## CS 662 Theory of Parallel Algorithms Sample Sort

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San Diego State University -- This page last updated February 20, 1996, 1996

### Contents of Sample Sort Lecture

Let A[1..n] be array of items,
Each item has d digits
Simple Version
```for k = 1 to d do
Sort A on digit k using a stable sort

```

A sort is stable if two equal items retain their relative positions

Less Simple Version

Assume items have b bits
```for k = 1 to b by r do
Sort A on bits k, k + 1, ..., k + r -1 using a stable sort
```
Stable Sort

Index[ 0 .. - 1] is an array of integers

Seq. Counting-Rank( r, A )
```for k = 0 to  - 1
Index[ k ] = 0

for k = 1 to n do
Index[  ] = Index[ ] + 1

for k = 0 to  - 1 do
Index[ k ] = Index[ k -1 ] + Index[ k ]

for k = n to 1 do
B[ Index[ ] = A[ k ]
Index[  ] = Index[  ] - 1

Where  = bits r, r+1, ..., r +  -1 of A[k]

Time Complexity
```
2* + 2*n
for Seq. Counting-Rank
b/r *[2* + 2*n] = O( n) for Radix sort
Stable Sort - Parallelized

Each Processor gets n/p elements

Processors elements are stored in local array

Each processor has local array Index[ 0 .. - 1] of integers
Par. Counting-Rank( r, A )
```Each processor does in parallel:
for k = 0 to  - 1
Index[ k ] = 0

for k = 1 to n/p do
Index[  ] = Index[ ] + 1

offset = 0

for k = 0 to  - 1 do
count = Sum( Index[ k ] )
Index[ k ] =  Scan ( Index[ k ] ) + offset
offset = offset + count

for k = n/p to 1 by -1 do
B[ Index[ ] =
Index[  ] = Index[  ] - 1

Time Complexity
```
+ n/p + *lg(p) + n/p

Less Simple Version

```for k = 1 to b by r do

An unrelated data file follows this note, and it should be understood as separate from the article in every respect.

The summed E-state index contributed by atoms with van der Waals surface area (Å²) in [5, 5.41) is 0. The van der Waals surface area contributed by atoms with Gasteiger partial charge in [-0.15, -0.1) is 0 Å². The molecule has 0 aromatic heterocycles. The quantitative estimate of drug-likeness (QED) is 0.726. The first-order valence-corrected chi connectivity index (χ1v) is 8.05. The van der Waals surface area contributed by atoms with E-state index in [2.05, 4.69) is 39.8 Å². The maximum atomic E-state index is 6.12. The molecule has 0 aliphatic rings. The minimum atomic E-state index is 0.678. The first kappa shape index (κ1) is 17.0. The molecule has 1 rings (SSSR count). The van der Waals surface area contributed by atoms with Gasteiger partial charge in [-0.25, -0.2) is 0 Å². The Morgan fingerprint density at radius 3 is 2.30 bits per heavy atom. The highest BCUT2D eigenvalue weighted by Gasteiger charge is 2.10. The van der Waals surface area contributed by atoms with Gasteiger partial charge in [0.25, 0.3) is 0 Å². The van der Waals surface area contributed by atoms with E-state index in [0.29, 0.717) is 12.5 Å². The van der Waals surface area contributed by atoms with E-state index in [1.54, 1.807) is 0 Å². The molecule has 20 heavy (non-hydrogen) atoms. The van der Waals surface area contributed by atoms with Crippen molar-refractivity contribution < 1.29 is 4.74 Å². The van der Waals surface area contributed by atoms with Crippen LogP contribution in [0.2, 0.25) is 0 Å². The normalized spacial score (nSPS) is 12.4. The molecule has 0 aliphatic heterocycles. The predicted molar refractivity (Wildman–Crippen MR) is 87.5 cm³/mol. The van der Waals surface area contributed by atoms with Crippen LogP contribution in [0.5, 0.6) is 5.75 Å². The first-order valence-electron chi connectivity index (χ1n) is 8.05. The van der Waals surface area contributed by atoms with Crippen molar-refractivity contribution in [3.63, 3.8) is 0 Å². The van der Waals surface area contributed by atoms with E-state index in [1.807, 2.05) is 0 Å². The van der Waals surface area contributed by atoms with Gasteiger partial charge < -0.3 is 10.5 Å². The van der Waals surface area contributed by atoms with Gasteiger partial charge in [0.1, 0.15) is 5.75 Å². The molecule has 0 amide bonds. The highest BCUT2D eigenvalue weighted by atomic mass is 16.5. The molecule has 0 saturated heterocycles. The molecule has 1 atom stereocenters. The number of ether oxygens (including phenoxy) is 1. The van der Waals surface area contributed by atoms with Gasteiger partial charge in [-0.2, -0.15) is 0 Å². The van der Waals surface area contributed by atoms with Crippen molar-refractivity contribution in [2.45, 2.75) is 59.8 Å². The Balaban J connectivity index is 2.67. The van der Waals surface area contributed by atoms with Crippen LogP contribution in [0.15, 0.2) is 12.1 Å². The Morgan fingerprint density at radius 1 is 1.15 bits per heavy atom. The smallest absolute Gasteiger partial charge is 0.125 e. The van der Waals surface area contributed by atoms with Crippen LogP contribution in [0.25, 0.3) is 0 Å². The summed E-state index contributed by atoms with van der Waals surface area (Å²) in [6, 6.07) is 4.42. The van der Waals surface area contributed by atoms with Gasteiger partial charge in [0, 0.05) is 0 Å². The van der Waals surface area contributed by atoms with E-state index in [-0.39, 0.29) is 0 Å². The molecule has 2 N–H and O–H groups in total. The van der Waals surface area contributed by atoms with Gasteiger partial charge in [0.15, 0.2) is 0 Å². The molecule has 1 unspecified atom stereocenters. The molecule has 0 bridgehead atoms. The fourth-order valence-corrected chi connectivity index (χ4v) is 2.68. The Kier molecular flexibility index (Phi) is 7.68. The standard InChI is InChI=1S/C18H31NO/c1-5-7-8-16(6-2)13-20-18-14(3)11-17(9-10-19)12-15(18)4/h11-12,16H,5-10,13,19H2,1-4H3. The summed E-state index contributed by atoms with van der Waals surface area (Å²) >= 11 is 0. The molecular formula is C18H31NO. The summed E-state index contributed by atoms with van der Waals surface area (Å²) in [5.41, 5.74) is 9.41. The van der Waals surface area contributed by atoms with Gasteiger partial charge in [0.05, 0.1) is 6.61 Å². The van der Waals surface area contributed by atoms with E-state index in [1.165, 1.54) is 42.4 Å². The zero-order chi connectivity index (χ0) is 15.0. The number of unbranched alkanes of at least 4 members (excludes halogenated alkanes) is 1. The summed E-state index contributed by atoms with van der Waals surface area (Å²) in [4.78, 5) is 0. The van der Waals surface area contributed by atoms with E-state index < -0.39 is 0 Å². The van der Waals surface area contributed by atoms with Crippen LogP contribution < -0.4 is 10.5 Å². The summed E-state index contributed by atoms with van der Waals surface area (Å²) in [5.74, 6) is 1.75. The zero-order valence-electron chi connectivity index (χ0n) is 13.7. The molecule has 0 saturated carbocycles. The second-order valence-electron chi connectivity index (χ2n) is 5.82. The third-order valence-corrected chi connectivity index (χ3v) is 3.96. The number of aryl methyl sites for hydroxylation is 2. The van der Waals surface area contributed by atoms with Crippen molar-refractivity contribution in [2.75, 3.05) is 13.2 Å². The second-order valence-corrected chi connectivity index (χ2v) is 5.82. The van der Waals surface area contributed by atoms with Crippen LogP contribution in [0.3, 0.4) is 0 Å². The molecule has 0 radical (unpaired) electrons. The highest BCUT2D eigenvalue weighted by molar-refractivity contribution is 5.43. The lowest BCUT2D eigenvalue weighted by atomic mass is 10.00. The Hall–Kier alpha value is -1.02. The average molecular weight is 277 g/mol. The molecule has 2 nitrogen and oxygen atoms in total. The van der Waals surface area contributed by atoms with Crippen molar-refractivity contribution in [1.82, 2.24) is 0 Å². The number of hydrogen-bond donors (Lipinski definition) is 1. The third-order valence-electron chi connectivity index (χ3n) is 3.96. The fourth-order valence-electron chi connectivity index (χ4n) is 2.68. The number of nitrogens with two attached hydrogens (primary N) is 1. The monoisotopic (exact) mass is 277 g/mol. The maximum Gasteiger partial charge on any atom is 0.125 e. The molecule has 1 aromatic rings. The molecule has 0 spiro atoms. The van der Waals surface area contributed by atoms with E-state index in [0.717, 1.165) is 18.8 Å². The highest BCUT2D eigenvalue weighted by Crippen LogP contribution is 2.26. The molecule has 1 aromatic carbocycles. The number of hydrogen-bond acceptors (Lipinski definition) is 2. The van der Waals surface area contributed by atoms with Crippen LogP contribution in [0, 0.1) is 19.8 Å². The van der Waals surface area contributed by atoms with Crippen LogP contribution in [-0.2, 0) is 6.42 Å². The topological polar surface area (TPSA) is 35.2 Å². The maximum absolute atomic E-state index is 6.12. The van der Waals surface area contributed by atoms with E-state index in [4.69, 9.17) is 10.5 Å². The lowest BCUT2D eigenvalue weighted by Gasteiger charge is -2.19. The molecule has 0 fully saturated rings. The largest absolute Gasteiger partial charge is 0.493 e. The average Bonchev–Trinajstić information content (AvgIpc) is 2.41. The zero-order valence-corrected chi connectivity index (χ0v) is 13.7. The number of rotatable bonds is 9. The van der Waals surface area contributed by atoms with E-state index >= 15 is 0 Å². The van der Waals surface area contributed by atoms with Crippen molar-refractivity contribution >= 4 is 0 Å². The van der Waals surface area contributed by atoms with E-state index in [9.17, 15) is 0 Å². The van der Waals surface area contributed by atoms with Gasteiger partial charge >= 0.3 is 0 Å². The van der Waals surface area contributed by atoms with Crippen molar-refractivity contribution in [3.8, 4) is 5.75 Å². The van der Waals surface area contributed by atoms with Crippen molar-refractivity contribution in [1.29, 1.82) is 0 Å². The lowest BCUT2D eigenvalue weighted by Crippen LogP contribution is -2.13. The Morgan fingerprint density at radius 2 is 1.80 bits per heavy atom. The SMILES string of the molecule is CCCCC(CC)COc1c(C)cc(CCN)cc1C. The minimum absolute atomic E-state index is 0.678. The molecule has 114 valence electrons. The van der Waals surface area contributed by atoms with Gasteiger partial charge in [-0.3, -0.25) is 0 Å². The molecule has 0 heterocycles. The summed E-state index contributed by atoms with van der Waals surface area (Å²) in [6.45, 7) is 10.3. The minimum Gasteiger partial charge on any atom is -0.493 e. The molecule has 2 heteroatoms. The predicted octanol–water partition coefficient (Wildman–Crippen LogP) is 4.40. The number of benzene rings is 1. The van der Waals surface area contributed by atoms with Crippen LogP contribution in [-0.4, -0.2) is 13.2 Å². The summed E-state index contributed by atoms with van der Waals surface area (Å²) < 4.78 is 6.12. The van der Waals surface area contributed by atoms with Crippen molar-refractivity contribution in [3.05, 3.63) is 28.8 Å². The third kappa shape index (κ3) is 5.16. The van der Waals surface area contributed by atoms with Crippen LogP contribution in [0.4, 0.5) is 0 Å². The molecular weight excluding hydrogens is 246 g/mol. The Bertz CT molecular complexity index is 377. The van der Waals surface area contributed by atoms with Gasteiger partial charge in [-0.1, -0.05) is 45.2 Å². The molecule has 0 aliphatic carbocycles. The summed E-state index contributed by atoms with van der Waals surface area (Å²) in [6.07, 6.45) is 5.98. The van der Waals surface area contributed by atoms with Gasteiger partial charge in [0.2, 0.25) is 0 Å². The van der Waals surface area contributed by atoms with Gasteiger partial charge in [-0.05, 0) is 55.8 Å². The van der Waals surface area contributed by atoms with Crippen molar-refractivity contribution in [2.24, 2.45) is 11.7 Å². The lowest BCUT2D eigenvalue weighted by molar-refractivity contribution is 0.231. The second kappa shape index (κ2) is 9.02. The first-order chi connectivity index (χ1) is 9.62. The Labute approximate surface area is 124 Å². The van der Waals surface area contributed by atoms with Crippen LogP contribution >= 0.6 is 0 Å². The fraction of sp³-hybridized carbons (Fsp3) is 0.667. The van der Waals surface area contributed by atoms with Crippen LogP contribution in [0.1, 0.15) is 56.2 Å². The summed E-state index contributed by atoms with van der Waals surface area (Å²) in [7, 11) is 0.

Sort A on bits k, k + 1, ..., k + r -1 using Par. Counting-Rank

Time Complexity:

```
b/r * [ + 2n/p + *lg(p)]

If items fit in one word than b and r are constants, so get
C*n/p + D*lg(p), where C and D are constants

Sample Sort

n keys to sort

P processors

Each processor starts with n/P keys

Algorithm assumes keys are all distinct

If keys are not distinct, tag each key with its address

So
```	1	2	1	3	1	4

```
becomes
```	1, 1	2, 2	1, 3	3, 4	1, 5	4, 6

Now (a, b) < ( c, d ) if  a < c or if (a = c and  b < d)
```

Basic Idea

1 Pick P - 1 splitter keys that partition keys into P buckets

2) Send each key to proper bucket, each processor acts is a bucket

3) Keys are sorted in each bucket
Step 1 Splitters

Each processor randomly selects s ( = 32 or 64) tagged keys

All tagged keys are sorted via Radix Sort

Select tagged keys with rank s, 2s, 3s, ... , (P - 1)s to be splitters

Time Complexity:
s for selecting s tagged keys
O( n/P + lg(P) ) for sort

Note: the splitters will not partition element evenly

Some buckets will get more elements than others

Let
L= size of the biggest bucket
> 1

We have:

What does Mean?
 n s 10,000 3 16 2.33E-01 100,000 3 16 2.33E+00 1,000,000 3 16 2.33E+01 10,000 3 32 5.43E-06 100,000 3 32 5.43E-05 1,000,000 3 32 5.43E-04 10,000 3 64 2.95E-15 100,000 3 64 2.95E-14 1,000,000 3 64 2.95E-13 10,000 3 128 8.71E-34 100,000 3 128 8.71E-33 1,000,000 3 128 8.71E-32 1,000,000,000,000 3 128 8.71E-27

Step 2 Send to Buckets

Node one broadcasts all splitters to all nodes

Each processor does binary search on splitters to determine where the proper bucket for each key

Send each key to its bucket

Time Complexity:
n/P * lg ( P ) for binary search for all keys
n/ P to send keys to bucket
Step 3 Sort buckets

Use radix sort to sort buckets

Time Complexity:
O( n/P )

Sample Sort Time Complexity
 Term Source O( n/P + lg(P) ) (step 1 ) + P + n/P * lg (P ) (step 2 ) + O( n/P ) ( step 3 )

So we get O( n/P * lg( P ) + P )